Origin of raising
verb (used with object), raised, rais·ing.
- to increase (another player's bet).
- to bet at a higher level than (a preceding bettor).
- to cause (something) to rise above the visible horizon by approaching it.
- to come in sight of (land, a whale, etc.).
verb (used without object), raised, rais·ing.
Origin of raise
Synonyms for raise
Antonyms for raise
Rise is almost exclusively intransitive in its standard uses. Its forms are irregular: My husband usually rises before seven. The earliest I have ever risen is eight. The sun rose in a cloudless sky. The dough is rising now.
Both raise and rear are used in the United States to refer to the upbringing of children. Although raise was formerly condemned in this sense (“You raise hogs but you rear children”), it is now standard.
In American English, a person receives a raise in salary. In British English it is a rise.
Related Words for raisingboost, lift, promote, establish, rear, get, strengthen, heighten, obtain, jump, collect, reinforce, enhance, suggest, set, cause, develop, provide, support, produce
Examples from the Web for raising
Contemporary Examples of raising
The benefits of incumbency are quite potent, especially in the all-important area of raising campaign funds.The Unbearable Whiteness of Congress
January 8, 2015
The band turned back around, raising a lively tune to signal life would go on.Funeral Protest Is Too Much for NYPD Union Boss
January 5, 2015
I learned that he was working and living in the Lower East Side, delivering orders for an Italian restaurant and raising two kids.Cuban Hip-Hop Was Born in Alamar
December 26, 2014
Peters again complies, stepping aside and raising both hands.Synagogue Slay: When Cops Have to Kill
December 10, 2014
After raising a cool $2m last night, Will met the President today in DC while Kate visited a Harlem youth project.Kate Middleton and Prince William's $2m Dinner
December 8, 2014
Historical Examples of raising
"Here's hoping we'll soon be back in God's own country," said Oldaker, raising his glass.The Spenders
Harry Leon Wilson
"I congratulate you, Miss Porter," he said, raising his hat.
Raising his eyes from a contemplation of the heels in front of him, he saw Belle Langdon.
Raising his arm for a fresh stroke, his wrist was smashed by a bullet.The Story of the Malakand Field Force
Sir Winston S. Churchill
Once in a great while she met him on the street, and he bowed, raising his hat silently.Quaint Courtships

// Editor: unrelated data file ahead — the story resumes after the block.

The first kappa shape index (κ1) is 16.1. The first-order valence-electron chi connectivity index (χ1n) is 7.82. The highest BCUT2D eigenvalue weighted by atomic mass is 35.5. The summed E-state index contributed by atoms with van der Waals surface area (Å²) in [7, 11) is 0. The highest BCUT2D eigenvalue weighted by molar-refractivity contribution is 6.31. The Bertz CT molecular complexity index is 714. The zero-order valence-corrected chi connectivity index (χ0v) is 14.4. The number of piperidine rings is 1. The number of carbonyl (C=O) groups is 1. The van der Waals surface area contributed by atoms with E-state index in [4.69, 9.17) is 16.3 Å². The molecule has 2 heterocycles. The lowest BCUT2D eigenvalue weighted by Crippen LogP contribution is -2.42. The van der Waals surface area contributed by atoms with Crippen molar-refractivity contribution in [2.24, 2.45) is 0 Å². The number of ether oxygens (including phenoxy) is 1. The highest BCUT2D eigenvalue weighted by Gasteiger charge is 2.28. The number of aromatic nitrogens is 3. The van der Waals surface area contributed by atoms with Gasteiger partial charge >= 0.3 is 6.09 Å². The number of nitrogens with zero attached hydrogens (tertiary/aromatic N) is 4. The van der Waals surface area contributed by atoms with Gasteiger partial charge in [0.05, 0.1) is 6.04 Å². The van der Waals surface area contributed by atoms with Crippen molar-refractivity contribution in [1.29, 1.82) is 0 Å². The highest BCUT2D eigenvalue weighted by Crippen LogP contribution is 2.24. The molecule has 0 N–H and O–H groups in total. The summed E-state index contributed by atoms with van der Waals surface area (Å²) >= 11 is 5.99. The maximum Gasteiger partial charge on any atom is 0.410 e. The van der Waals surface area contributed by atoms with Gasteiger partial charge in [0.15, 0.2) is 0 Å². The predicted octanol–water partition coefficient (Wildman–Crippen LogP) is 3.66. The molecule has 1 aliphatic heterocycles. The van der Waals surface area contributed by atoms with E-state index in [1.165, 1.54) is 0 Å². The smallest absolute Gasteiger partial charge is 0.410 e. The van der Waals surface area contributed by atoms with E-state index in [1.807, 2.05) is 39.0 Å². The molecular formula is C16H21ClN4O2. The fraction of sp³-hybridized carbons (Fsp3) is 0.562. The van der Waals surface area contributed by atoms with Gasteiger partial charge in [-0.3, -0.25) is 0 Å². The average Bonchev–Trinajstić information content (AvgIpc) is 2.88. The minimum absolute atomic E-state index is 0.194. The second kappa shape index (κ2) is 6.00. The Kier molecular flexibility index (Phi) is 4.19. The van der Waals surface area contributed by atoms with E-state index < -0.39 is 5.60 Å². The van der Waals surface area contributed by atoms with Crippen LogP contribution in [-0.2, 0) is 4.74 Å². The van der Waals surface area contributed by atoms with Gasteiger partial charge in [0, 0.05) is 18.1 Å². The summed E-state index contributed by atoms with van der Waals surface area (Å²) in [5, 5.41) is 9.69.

verb (mainly tr)
- to create a boisterous disturbance
- to react or protest heatedly
- to institute (a suit or action at law)
- to draw up (a summons)
- Also: raise one's eyebrowsto look quizzical or surprised
- to give rise to doubt or disapproval
Word Origin for raise
mid-14c., "an act of elevating," verbal noun from raise (v.). Specifically in American English, "the erecting of a building," by 1650s.
RAISING. In New England and the Northern States, the operation or work of setting up the frame of a building. [Webster, 1830]
c.1200, "cause a rising of; lift upright, set upright; build, construct," from a Scandinavian source, e.g. Old Norse reisa "to raise," from Proto-Germanic *raizjan (cf. Gothic ur-raisjan, Old English ræran "to rear;" see rear (v.)), causative of root *ris- "to rise" (see rise (v.)). At first sharing many senses with native rear (v.).
Meaning "make higher" is from c.1300 in the physical sense, as is that of "restore to life." Of the voice, from late 14c. Meaning "increase the amount of" is from c.1500; from 1530s of prices, etc. Meaning "to bring up" (a question, etc.) is from 1640s. Card-playing sense is from 1821. Meaning "promote the growth of" (plants, etc.) is from 1660s; sense of "foster, rear, bring up" (of children) is from 1744. Meaning "to elevate" (the consciousness) is from 1970. Related: Raised; raising.
Pickering (1816) has a long passage on the use of raise and grow in reference to crops. He writes that in the U.S. raise is used of persons, in the sense "brought up," but it is "never thus used in the Northern States. Bartlett  adds that it "is applied in the Southern States to the breeding of negroes. It is sometimes heard at the North among the illiterate; as 'I was raised in Connecticut,' meaning brought up there."
"act of raising or lifting," 1530s, from raise (v.). Meaning "an increase in amount or value" is from 1728. Meaning "increase in salary or wages" is from 1898, chiefly American English (British preferring rise). Earliest attested use (c.1500) is in obsolete sense of "a levy."
In addition to the idioms beginning with raise
- raise a hand against
- raise an objection
- raise a stink
- raise Cain
- raise eyebrows
- raise havoc
- raise hell
- raise one's hackles
- raise one's sights
- raise one's voice
- raise the ante
- raise the curtain
- raise the devil
- raise the roof
- cause raised eyebrows
- curtain raiser
- make (raise) a stink
- play (raise) havoc